Tax The Wealthy, They’re Asking For It

Take The Wealthy Banner
Tax Wealth Like Work

It’s apparent that the income and wealth gap in the US (and the world) is large and only getting worse. Out of the last ten years of economic growth all of the increase in wealth has gone to the top 1%. These extremely wealth people have seen an 18 percent increase in their yearly income and currently the top 1% control 40% of the total wealth in America!! During those same ten years the rest of us have seen a decrease in our yearly incomes. (The concept of “a rising tide lifts all boats” is utterly false by the facts)

All those facts are explained in Joesph Stiglitz’s article pretty clearly. While I suspected that our tax system was skewed towards the wealthy (and we know all about the infamous “Bush tax cuts”), I was unaware of the actual numbers on earned income taxes versus capital gains and dividend income. Those of us that work for a living, most contributing to the betterment of society in some fashion or another, are taxed 35% of our income. Those that live off dividends and investments, many of which are inherited, are only taxes 15%.

A recent group of wealthy individuals have come out to recognize this disparity and campaign for a change. Responsible Wealth and United for a Fair Economy have launched the “Tax Wealth Like Work” campaign. The goal of the campaign is to:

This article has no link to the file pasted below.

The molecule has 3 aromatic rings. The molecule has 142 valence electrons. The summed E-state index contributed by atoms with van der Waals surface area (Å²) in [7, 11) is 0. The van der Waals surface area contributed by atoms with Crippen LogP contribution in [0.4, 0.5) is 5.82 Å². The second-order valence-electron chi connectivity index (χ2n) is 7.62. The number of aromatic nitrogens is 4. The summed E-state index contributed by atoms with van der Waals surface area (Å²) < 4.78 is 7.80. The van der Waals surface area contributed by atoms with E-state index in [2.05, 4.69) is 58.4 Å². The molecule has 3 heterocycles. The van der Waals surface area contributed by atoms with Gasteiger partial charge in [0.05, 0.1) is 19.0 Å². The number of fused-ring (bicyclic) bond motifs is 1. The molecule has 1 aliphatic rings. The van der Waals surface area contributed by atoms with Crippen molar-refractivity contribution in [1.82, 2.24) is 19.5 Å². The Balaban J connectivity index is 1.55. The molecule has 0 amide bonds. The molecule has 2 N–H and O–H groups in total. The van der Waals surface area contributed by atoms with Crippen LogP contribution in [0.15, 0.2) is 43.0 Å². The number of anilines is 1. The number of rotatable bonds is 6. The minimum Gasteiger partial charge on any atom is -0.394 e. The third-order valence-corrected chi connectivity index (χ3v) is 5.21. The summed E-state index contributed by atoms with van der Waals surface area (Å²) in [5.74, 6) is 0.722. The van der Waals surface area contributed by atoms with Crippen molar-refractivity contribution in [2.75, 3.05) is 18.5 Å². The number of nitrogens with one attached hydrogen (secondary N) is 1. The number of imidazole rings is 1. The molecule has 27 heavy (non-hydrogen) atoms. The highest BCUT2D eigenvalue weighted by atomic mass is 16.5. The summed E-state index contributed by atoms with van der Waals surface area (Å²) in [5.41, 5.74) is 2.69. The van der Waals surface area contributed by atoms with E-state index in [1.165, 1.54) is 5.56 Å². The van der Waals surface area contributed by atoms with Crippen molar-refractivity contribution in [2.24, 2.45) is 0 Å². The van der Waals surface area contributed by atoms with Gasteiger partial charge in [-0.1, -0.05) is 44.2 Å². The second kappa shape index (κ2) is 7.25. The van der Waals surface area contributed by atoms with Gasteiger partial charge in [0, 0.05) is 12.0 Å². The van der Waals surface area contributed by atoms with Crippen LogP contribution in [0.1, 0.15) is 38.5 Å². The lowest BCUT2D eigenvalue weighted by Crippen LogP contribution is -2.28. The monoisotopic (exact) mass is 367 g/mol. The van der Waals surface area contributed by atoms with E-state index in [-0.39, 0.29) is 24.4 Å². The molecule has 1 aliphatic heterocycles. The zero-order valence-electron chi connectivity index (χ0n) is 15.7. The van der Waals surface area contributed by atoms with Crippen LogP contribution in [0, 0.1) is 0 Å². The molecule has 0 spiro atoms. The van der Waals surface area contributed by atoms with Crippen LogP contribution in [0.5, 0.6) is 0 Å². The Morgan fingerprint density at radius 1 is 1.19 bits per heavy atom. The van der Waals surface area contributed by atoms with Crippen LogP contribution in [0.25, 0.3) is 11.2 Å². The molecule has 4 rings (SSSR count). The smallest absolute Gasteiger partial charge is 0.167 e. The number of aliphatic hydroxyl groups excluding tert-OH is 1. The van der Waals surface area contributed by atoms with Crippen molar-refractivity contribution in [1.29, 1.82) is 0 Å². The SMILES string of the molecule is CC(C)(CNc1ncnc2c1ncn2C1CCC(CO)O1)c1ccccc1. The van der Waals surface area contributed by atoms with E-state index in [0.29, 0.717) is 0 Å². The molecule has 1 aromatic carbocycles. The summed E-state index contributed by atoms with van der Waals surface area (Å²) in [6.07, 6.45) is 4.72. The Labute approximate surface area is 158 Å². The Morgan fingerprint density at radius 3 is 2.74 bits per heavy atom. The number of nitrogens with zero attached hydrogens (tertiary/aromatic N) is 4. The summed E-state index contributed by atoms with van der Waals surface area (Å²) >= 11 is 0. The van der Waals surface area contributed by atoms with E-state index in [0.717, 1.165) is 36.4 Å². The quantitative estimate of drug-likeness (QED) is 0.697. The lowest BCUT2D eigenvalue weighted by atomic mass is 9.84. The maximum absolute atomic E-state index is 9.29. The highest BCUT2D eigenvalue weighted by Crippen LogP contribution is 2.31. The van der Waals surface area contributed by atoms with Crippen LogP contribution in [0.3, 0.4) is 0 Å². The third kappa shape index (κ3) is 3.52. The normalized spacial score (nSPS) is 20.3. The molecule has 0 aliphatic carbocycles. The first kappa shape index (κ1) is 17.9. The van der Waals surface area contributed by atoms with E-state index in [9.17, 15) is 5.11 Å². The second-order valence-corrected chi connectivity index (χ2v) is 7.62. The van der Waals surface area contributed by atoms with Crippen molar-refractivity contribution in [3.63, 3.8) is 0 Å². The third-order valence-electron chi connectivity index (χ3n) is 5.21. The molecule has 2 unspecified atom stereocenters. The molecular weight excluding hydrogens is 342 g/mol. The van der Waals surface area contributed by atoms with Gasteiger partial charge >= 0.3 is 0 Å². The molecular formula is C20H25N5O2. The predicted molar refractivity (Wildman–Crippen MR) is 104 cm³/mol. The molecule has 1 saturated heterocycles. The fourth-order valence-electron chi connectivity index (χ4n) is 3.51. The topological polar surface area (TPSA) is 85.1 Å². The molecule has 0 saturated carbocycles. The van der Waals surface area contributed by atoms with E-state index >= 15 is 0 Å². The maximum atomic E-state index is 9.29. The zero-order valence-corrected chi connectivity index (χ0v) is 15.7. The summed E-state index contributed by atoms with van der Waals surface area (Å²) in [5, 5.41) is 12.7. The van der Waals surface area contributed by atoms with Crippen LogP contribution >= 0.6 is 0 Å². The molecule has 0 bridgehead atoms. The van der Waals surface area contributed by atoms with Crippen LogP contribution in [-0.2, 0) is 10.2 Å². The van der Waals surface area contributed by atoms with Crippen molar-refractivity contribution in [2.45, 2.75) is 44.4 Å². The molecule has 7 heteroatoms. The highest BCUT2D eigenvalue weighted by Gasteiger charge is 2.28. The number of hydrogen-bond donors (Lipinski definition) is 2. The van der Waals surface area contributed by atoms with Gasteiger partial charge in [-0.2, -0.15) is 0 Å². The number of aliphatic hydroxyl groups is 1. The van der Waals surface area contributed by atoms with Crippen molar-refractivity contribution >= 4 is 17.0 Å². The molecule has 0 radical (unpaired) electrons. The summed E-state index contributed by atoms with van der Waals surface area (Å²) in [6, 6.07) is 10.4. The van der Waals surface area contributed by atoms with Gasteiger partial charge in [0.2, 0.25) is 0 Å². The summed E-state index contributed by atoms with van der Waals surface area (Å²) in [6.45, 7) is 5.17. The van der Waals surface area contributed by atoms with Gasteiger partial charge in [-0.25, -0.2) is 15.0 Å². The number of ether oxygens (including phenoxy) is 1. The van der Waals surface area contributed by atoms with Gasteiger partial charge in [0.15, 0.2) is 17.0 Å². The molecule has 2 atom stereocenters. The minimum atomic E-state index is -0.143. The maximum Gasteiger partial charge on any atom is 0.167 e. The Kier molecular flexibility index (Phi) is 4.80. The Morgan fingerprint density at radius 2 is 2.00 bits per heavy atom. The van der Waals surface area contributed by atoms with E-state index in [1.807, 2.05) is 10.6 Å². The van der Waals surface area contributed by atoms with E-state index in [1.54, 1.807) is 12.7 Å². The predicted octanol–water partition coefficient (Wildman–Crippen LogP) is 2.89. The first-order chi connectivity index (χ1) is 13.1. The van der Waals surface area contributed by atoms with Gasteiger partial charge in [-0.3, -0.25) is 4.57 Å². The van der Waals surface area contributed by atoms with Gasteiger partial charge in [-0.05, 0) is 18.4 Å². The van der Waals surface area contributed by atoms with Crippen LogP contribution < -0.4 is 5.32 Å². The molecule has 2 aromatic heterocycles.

“Focus attention on the discrepancies in the U.S. tax system that reward income from wealth over income from work. Income from capital gains and dividend income – a type of investment income from stocks, real estate, and other holdings – is taxed at a top marginal rate of only 15 percent. Income earned from work, on the other hand, has a top rate of 35 percent.”

Check out the campaign here. (Thanks to Gift Hub for showing me this)

Here’s some graphics for your consideration, too:

Effective Federal Tax Rates = Wealth Inequality

Save Public Broadcasting

The House of Representatives recently voted to eliminate public broadcasting. This means no more NPR, no more Sesame Street (won’t somebody think of the children?!), no more Wait! Wait! Don’t Tell Me, no more PBS Kids. As a parent with a child who loves Elmo, as well as a frequent listener of npr’s great programs, I cannot remain silent while this great resource is voted out of existence. I know that our corporate house representatives want to make this last public supported media resource, I do not!If you won’t listen to me, listen to Mr. Roger’s saving public broadcasting in 1969.

Check out this infographic released by the campaign to save public broadcasting, 170 Million Americans:

Tell you senator to vote against this bill.